-top left: Mike & Ashley in the studio -top center: Mike on the wheel -top right: pre-fired ware
-middle left: my mug & teapot -middle right: the stack on the kiln at 10pm
-bottom left: infuser in the teapot -bottom middle: teapot lid -bottom right: fired ware
He decided that this weekend was going to be the weekend we fired her up. We had gorgeous weather for it. Usually you would have a group of people to fire a kiln. The people who lived here before us would have about 10 people to fire the kiln. There is a port on each side that needs to be fed with wood every couple of minutes. The kiln gets to about 2300 degrees Fahrenheit. So you can imagine that it is very uncomfortable. You have to watch the coals to make sure you don't get the stoke hole plugged. That means you need to rake and shovel the coals very frequently. Mike (my husband) started the kiln at about 5am Saturday. One of his friends stopped in for a few hours in the afternoon. I joined him after I fed the kids dinner, and we had an assistant from about 5pm to 12:30am. We stopped firing at about 2:30am Sunday. Mike fired that kiln on his own for a lot of the day. I was only there for part of it, and I have been having a hard time moving because of all the body aches.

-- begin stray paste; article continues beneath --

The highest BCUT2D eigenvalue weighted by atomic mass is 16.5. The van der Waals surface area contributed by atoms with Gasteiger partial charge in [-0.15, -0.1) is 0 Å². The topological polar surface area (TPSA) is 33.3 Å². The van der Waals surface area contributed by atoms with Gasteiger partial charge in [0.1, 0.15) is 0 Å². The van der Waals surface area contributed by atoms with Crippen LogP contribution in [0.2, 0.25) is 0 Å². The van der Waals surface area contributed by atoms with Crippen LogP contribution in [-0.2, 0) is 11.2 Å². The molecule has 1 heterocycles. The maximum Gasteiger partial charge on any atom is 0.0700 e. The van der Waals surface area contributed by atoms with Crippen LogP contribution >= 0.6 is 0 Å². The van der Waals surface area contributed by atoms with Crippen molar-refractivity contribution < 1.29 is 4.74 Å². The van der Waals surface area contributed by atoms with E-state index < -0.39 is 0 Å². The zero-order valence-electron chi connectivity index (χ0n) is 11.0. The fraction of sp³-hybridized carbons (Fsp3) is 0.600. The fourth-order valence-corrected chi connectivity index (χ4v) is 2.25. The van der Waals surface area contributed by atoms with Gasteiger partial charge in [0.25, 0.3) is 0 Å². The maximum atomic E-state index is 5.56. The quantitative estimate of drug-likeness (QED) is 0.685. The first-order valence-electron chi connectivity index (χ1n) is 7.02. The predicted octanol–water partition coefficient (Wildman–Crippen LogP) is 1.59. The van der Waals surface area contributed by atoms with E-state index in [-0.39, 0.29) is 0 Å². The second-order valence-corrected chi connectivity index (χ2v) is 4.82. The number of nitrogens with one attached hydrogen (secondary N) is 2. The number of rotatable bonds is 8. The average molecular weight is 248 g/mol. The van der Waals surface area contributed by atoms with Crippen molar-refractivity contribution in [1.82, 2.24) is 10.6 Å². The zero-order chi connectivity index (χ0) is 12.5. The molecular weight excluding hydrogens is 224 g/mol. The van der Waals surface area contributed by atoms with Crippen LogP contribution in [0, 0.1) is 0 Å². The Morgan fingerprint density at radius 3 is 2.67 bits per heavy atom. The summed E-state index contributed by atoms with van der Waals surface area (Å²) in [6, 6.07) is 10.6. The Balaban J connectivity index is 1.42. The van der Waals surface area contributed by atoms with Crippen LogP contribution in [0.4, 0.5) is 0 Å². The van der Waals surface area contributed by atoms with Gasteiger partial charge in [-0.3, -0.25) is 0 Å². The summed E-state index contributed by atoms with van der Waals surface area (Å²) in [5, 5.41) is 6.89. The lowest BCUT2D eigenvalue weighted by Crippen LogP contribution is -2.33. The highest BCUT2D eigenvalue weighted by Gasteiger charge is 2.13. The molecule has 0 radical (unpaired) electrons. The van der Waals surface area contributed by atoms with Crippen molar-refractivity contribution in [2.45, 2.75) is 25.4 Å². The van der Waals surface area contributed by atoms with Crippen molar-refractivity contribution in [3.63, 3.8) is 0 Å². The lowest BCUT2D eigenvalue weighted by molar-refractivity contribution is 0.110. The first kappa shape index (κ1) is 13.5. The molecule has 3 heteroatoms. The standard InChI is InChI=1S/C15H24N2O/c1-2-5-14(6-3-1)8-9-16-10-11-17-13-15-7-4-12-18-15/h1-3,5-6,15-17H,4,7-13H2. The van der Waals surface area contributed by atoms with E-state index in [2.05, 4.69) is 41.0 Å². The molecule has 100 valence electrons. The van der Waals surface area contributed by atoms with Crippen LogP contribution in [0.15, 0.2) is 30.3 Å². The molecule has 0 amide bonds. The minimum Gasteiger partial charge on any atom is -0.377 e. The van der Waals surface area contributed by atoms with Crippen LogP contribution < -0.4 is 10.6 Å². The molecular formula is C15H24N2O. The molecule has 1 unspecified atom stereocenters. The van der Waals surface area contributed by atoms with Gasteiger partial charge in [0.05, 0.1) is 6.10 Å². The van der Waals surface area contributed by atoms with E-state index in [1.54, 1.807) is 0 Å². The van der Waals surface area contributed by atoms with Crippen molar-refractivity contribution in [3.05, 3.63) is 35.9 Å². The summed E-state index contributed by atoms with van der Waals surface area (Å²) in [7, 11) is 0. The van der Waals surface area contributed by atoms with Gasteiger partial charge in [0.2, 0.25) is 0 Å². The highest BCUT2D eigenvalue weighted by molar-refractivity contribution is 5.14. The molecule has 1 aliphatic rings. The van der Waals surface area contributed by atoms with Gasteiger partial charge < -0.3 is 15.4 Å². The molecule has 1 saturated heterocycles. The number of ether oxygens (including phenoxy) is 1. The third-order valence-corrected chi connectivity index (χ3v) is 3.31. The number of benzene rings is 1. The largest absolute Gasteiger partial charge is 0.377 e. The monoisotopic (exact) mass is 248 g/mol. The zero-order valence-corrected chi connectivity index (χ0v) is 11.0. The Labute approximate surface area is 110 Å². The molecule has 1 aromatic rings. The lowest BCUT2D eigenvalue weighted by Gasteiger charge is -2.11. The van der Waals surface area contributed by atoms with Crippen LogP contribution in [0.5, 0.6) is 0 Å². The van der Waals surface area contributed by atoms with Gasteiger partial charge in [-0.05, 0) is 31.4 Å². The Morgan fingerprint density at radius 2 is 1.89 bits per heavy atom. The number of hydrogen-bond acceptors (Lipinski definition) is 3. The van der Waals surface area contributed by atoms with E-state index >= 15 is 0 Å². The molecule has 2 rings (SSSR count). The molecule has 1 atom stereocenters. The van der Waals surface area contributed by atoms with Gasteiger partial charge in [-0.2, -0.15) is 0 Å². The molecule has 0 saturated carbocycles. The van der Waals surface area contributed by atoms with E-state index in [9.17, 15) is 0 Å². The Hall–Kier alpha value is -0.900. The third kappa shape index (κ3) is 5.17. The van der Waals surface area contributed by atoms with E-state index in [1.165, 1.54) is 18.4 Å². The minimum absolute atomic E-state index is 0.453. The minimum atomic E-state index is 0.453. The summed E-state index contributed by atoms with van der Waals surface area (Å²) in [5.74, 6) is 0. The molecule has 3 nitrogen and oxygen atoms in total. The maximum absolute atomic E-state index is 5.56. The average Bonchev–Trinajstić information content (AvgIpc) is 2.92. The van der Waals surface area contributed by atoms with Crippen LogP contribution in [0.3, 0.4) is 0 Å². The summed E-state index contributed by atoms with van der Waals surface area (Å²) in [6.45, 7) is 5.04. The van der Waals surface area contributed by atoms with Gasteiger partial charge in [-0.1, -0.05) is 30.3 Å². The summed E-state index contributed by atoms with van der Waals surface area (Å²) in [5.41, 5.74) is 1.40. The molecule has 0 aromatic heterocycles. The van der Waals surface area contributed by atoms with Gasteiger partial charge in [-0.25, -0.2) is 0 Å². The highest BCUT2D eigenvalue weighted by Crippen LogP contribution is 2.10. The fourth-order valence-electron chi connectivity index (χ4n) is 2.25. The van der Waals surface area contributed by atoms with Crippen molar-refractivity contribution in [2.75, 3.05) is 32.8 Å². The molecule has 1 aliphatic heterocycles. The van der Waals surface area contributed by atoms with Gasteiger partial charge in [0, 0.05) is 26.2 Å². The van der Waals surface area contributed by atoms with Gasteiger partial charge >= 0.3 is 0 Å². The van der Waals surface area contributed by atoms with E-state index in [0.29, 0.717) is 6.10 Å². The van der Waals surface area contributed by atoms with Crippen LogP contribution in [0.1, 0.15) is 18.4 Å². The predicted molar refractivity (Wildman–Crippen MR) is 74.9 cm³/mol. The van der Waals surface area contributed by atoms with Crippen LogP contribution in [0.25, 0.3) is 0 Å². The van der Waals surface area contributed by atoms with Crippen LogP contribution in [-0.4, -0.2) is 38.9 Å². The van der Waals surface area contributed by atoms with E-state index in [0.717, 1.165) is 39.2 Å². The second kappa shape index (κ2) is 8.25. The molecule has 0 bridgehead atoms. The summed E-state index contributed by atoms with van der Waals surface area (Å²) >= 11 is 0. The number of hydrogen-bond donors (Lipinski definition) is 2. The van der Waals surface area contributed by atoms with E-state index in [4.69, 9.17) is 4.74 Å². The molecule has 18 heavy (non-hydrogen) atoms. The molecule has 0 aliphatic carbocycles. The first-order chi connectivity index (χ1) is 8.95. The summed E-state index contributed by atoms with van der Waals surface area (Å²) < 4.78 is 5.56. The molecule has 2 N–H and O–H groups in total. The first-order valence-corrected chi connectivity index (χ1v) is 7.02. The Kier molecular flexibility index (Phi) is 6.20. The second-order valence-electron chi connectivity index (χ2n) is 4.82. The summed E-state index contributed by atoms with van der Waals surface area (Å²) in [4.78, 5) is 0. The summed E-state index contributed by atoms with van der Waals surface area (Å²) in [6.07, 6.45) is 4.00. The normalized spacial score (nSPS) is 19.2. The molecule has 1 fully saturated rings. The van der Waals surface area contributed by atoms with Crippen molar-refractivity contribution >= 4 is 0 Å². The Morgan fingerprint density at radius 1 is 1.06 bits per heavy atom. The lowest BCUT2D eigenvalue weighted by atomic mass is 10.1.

Hand thrown pottery is very valuable and beautiful. Wood fired pieces are usually a bit more money, and I always understood it. Now I appreciate it. Now I think wood fired pieces are undervalued! If anyone ever gets the opportunity to help fire a wood kiln, do it! It was fun, it was work, and it produced some beautiful ware! I was especially happy with my teapot & mug. He always throws me something special. I always get first pick.
To see more on the firing and get some more details visit his blog at...
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